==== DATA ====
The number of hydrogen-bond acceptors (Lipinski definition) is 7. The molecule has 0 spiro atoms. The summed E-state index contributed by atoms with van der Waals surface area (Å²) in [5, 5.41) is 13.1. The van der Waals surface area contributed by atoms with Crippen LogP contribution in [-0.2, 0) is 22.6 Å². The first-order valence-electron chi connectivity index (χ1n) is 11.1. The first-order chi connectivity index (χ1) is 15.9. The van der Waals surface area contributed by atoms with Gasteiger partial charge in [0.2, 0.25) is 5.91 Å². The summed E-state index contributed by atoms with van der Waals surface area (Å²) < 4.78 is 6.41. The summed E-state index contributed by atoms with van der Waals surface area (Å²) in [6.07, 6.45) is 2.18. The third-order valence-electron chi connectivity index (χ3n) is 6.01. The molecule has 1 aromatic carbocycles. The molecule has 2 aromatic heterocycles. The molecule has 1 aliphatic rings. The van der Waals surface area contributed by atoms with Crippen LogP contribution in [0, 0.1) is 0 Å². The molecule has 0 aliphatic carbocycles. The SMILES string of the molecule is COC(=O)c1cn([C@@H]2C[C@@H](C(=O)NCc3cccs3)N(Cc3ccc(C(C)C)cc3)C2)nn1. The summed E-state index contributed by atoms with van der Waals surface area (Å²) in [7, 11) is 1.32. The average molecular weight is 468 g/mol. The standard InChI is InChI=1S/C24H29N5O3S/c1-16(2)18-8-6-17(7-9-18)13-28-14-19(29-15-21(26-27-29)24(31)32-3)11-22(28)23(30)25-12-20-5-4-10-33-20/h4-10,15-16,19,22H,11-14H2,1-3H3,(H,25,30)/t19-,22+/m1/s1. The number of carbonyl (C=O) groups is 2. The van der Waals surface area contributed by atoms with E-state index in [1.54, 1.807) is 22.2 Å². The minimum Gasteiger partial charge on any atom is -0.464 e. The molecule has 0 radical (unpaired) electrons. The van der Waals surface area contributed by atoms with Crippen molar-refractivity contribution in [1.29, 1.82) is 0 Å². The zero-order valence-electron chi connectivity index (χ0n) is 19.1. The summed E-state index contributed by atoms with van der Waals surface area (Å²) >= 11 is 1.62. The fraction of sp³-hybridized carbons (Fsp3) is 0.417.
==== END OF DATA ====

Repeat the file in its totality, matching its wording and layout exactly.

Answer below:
The number of hydrogen-bond acceptors (Lipinski definition) is 7. The molecule has 0 spiro atoms. The summed E-state index contributed by atoms with van der Waals surface area (Å²) in [5, 5.41) is 13.1. The van der Waals surface area contributed by atoms with Crippen LogP contribution in [-0.2, 0) is 22.6 Å². The first-order valence-electron chi connectivity index (χ1n) is 11.1. The first-order chi connectivity index (χ1) is 15.9. The van der Waals surface area contributed by atoms with Gasteiger partial charge in [0.2, 0.25) is 5.91 Å². The summed E-state index contributed by atoms with van der Waals surface area (Å²) < 4.78 is 6.41. The summed E-state index contributed by atoms with van der Waals surface area (Å²) in [6.07, 6.45) is 2.18. The third-order valence-electron chi connectivity index (χ3n) is 6.01. The molecule has 1 aromatic carbocycles. The molecule has 2 aromatic heterocycles. The molecule has 1 aliphatic rings. The van der Waals surface area contributed by atoms with Crippen LogP contribution in [0, 0.1) is 0 Å². The molecule has 0 aliphatic carbocycles. The SMILES string of the molecule is COC(=O)c1cn([C@@H]2C[C@@H](C(=O)NCc3cccs3)N(Cc3ccc(C(C)C)cc3)C2)nn1. The summed E-state index contributed by atoms with van der Waals surface area (Å²) in [7, 11) is 1.32. The average molecular weight is 468 g/mol. The standard InChI is InChI=1S/C24H29N5O3S/c1-16(2)18-8-6-17(7-9-18)13-28-14-19(29-15-21(26-27-29)24(31)32-3)11-22(28)23(30)25-12-20-5-4-10-33-20/h4-10,15-16,19,22H,11-14H2,1-3H3,(H,25,30)/t19-,22+/m1/s1. The number of carbonyl (C=O) groups is 2. The van der Waals surface area contributed by atoms with E-state index in [1.54, 1.807) is 22.2 Å². The minimum Gasteiger partial charge on any atom is -0.464 e. The molecule has 0 radical (unpaired) electrons. The van der Waals surface area contributed by atoms with Crippen molar-refractivity contribution in [1.29, 1.82) is 0 Å². The zero-order valence-electron chi connectivity index (χ0n) is 19.1. The summed E-state index contributed by atoms with van der Waals surface area (Å²) >= 11 is 1.62. The fraction of sp³-hybridized carbons (Fsp3) is 0.417.